Posts Tagged egg
Today I’m just posting a few ideas on how to use your leftover Easter fare, because honestly, even I get tired of the same thing day in & day out. Here’s a few ways to hide the leftovers in new clothes.
Or if all else fails, get a freezable container & store for a later month when you start craving your fancy Easter favorites! Just check here for the lifespan of those delectable leftovers.
Today’s recipe is a portion of my newly tested Apricot-Sweet Potato Hand Pies. We start with the dough, then we’ll roll into the filling next week.
I made a test batch last week to get times, ingredient list, & skill levels.
This dough isn’t hard, but something that would help is a steel blade pastry blender. Most people have a little one with wires that cut the fats into the flour mixture until coarse crumbs form. This recipe however uses cold butter. Something I learned the hard way is that a little wire pastry blender won’t cut it, no pun intended. Invest in a heartier pastry blender if you’re going to be cutting the cold hard butter.
Hand Pie dough is high in fats because fats make things flakier, golden, and moist. Please remember to check how much of each ingredient you need before attempting, it’ll be a cold day in hell’s kitchen otherwise!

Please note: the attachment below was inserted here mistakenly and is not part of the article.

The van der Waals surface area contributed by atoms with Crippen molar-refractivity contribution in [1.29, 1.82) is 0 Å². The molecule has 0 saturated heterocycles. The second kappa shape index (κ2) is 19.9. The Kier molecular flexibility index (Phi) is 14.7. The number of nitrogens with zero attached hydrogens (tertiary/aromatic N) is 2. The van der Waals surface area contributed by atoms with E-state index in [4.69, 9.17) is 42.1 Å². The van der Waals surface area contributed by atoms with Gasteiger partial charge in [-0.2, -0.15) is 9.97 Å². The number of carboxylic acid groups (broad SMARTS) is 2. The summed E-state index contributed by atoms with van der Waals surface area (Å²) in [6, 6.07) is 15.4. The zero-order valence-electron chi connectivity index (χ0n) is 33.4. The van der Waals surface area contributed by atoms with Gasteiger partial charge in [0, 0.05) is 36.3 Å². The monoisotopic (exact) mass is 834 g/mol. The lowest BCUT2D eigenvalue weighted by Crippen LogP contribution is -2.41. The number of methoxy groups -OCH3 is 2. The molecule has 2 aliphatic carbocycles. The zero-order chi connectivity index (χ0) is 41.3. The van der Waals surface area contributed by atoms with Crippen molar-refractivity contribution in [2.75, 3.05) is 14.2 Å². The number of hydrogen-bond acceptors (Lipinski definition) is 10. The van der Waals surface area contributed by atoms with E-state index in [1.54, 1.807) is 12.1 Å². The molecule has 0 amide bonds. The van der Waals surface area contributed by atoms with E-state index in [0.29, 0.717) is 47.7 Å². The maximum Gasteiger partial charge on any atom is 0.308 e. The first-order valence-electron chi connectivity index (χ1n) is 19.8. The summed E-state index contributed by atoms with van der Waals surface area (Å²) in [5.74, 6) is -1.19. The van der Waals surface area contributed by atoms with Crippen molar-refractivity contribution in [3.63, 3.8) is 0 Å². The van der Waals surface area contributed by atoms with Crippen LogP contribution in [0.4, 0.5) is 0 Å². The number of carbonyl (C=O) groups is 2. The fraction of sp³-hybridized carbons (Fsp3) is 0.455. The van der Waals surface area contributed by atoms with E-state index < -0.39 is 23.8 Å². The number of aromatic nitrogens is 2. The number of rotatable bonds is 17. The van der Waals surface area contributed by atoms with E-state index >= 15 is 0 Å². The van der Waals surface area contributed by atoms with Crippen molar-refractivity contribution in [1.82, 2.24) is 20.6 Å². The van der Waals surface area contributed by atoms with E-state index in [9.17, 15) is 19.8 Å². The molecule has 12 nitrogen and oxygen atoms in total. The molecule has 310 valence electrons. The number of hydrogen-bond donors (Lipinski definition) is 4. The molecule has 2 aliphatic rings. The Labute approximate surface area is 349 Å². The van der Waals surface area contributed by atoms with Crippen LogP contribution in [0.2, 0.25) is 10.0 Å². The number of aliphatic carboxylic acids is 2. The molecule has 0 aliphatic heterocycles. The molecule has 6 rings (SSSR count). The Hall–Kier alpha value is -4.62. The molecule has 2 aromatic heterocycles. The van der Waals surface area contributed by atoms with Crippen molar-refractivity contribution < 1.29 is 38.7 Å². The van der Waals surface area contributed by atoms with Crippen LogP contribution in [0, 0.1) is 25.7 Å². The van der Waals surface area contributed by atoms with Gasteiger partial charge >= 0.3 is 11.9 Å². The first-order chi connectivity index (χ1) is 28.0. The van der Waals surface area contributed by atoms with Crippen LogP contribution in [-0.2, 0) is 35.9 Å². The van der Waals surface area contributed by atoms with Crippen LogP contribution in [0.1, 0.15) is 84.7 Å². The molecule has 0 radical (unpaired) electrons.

Hand Pie Dough
• 4 c all purpose flour
• 6 TBSP sugar
• 1/2 tsp kosher salt
• 1 lb cold unsalted butter, cubed
• 2 large egg yolks
• 6 ± TBSP ice water, more as needed
The skill on this dough is keeping it chilled while working it.
Prep Time: 30 minutes
Skill level: Easy Intermediate
1) In a very large mixing bowl combine flour, sugar, salt. With your pastry blender, quickly cut butter in the flour mixture. It should resemble coarse meal.
2) Combine egg yolks & ice water; stir to mix. Add to flour meal & stir with a fork until just clumping & all the dry ingredients are moistened enough to pat together. Do not overmix. Dough should not be wet or sticky.
3) Turn dough onto lightly floured work surface and with lightly floured hands, form in a ball. Divide dough evenly into 4 portions; forming each into a flat disk. Plastic wrap each disk; refrigerate at least 1 hour or up to 3 days.
Courtesy of Better Homes & Gardens Nov 2011